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Legendary actor Dame Vanessa Redgrave wins hearts as she is honoured as the 2024 Pragnell Award Winner during Shakespeare Birthday lunch





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Last Saturday, 20th April, fell two months too early to be considered summer but that didn’t stop it being compared to most beatific of sunshiny days.

The vibe in the massive marquee in the Theatre Gardens set up to house the great and the good gathering for the traditional Shakespeare Birthday Lunch was as joyful as if a grand June wedding were about to take place.

The Shakespeare’s Birthday Pragnell Award Lunch 2024. Photo: Mark Williamson
The Shakespeare’s Birthday Pragnell Award Lunch 2024. Photo: Mark Williamson

As well as representatives from international embassies, Shakespeare luminaries, the Pragnell family and customers, and local dignitaries, there were a few well-known faces too: presenter and tennis champ Sue Barker, who lives in the Cotswolds; RSC actors and Bridgerton stars Adjoa Andoh and Luke Thompson; legendary children’s presenter and now baroness Floella Benjamin; comedian Ronni Ancona; plus undoubtedly a few more.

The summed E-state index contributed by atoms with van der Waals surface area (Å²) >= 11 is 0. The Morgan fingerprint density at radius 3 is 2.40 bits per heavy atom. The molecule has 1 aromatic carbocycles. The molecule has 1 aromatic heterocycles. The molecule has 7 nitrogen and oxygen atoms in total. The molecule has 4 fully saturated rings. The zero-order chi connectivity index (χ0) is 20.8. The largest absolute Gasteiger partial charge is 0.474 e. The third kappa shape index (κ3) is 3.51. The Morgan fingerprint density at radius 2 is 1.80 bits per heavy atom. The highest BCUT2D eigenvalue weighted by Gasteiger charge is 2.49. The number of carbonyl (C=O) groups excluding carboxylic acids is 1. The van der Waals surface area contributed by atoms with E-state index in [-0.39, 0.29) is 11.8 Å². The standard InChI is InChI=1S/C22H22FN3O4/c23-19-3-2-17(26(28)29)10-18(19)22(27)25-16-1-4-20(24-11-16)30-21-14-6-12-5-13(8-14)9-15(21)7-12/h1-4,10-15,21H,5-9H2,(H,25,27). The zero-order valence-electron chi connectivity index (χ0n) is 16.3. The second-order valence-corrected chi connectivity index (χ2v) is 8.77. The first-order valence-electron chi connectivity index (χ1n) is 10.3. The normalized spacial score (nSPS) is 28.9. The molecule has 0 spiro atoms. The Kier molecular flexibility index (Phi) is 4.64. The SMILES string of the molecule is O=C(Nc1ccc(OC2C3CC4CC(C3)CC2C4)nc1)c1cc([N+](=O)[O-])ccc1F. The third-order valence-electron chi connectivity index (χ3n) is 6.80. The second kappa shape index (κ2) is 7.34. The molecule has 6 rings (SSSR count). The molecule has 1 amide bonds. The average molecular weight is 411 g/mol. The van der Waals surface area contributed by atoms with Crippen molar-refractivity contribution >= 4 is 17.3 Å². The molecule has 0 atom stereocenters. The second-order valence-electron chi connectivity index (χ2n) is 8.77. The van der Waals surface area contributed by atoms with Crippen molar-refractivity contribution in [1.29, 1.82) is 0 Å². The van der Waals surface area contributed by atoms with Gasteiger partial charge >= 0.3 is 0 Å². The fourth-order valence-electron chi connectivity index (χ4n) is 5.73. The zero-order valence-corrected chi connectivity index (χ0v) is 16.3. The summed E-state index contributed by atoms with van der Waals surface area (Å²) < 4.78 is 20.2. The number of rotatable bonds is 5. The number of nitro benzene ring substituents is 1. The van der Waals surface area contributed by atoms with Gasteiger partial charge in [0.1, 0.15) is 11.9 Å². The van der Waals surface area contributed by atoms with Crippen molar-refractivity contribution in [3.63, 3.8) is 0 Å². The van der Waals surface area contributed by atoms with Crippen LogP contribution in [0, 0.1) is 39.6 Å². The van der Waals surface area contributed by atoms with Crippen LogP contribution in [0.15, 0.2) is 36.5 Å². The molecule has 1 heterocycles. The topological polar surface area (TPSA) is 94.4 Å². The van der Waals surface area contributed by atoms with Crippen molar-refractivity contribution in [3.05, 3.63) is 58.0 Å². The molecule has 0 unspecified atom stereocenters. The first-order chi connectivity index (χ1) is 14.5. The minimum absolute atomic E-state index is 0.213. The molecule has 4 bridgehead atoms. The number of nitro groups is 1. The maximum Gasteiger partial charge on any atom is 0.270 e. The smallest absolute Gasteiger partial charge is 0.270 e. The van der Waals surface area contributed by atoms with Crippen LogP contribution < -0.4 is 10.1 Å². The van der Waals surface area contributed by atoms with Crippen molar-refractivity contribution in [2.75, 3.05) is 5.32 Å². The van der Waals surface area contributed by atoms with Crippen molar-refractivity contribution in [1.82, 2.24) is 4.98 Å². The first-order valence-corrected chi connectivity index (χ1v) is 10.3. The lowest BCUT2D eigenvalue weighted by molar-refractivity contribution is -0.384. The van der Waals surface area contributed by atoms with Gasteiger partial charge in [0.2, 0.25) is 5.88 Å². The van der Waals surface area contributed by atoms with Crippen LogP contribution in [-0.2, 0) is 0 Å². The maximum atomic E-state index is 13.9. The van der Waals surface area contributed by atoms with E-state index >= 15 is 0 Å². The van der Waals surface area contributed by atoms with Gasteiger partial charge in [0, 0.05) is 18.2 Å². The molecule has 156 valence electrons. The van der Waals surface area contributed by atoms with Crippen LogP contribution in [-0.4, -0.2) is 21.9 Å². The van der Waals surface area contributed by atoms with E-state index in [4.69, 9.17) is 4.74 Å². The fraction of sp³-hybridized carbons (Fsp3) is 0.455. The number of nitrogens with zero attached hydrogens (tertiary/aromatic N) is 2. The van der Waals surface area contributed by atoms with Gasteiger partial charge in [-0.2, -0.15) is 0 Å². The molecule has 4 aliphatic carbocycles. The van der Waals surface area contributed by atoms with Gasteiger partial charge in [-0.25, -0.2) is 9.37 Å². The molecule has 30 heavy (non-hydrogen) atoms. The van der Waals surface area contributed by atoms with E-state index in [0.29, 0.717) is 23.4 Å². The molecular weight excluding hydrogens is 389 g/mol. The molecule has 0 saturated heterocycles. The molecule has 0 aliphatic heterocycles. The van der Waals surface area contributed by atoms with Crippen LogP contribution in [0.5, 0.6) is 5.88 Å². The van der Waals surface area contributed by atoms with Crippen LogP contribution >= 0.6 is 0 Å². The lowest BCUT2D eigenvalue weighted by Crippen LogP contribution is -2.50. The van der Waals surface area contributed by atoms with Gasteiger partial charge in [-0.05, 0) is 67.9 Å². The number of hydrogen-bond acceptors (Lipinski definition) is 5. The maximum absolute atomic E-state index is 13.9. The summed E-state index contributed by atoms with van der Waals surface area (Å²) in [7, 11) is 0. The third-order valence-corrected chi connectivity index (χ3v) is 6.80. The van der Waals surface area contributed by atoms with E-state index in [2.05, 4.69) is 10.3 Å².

The Shakespeare’s Birthday Pragnall Award Lnch 2024. Photo: Mark Williamson
The Shakespeare’s Birthday Pragnall Award Lnch 2024. Photo: Mark Williamson

Hosted by Pragnell, as it has been with considerable style since 2022, the event kicked off with a champagne reception ahead of a creative and delicious cordon bleu three-course meal.

For the third year running the compere for the day was actor/personality Alexander Armstrong. He is the epitome of wit and cheeriness and moves the whole thing along nicely.

The Shakespeare’s Birthday Pragnall Award Lnch 2024. Photo: Mark Williamson
The Shakespeare’s Birthday Pragnall Award Lnch 2024. Photo: Mark Williamson